|dc.description.abstract||Exploratory factor analysis (EFA) is a common yet powerful tool to better understand the theoretical structure of a set of variables. A core problem of conducting an EFA is determining the number of factors (m) to extract and examine. In this thesis, we examined the performance of existing methods of estimating m while proposing and assessing a cross validated method for estimating m across various settings. These methods were then considered in a study incorporating EFA to assess the relationship and categorization of self-reported chronic rhinosinusitis (CRS) symptoms, a common sinus inflammatory disease, within three cross sectional questionnaires as well as within the in the changes in symptoms between questionnaires.
A cross validated approach (trace) was developed by which m increases until the discrepancy between the implied correlation of a partition of data and the observed correlation of the other data partition increases. In order to assess the performance of this new method as well as other, common approaches, a simulation study was designed in which valid factor loading matrices were simulated using a new procedure, and random samples were drawn from their respective correlation matrices. The trace method displayed quickly increasing accuracy when more samples were drawn, a phenomenon not observed in other methods. Trace was also applied to the CRS data, suggesting 13 factors to be extracted, more than other methods. This non-agreement possibly highlights the differences in factor extraction interpretations, and the different meanings of “correct” m.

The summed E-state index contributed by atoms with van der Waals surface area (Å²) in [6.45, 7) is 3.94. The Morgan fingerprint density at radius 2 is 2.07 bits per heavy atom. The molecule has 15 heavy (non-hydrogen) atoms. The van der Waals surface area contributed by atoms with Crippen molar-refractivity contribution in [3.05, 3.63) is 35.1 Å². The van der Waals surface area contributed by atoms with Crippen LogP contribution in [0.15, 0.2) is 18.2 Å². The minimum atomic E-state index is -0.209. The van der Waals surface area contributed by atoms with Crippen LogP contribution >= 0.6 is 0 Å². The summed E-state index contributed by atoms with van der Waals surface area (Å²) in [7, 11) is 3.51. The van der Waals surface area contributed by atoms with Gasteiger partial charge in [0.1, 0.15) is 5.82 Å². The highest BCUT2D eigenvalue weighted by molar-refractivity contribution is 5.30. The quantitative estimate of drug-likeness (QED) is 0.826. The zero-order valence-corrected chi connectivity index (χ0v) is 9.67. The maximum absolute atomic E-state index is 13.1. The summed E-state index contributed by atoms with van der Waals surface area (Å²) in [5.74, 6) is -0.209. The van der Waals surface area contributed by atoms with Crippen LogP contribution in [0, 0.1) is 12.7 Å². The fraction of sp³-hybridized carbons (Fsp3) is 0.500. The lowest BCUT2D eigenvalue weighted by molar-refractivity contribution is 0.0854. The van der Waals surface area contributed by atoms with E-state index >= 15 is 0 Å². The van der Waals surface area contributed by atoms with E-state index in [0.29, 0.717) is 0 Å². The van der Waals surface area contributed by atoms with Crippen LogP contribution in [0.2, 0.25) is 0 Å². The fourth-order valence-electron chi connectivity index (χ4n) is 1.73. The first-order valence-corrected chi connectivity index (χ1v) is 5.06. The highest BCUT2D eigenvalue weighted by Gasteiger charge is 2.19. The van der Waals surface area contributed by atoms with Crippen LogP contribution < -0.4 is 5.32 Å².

An EFA was carried out on self-reported CRS symptoms as well as changes in symptom responses over time in order to identify any relationships between or categorization of CRS symptoms. A total of 3535 primary care patients were included this study having responded to three questionnaires of 37 repeated questions spanning a 16-month period. After extracting factors from all three questionnaires and two symptom difference scores, five stable factors were identified in each. The factors of congestion and discharge, facial pain and pressure, smell loss, asthma and constitutional as well as ear and eye symptoms were consistent with the hypothesis that CRS symptoms are measuring several distinct biological processes.||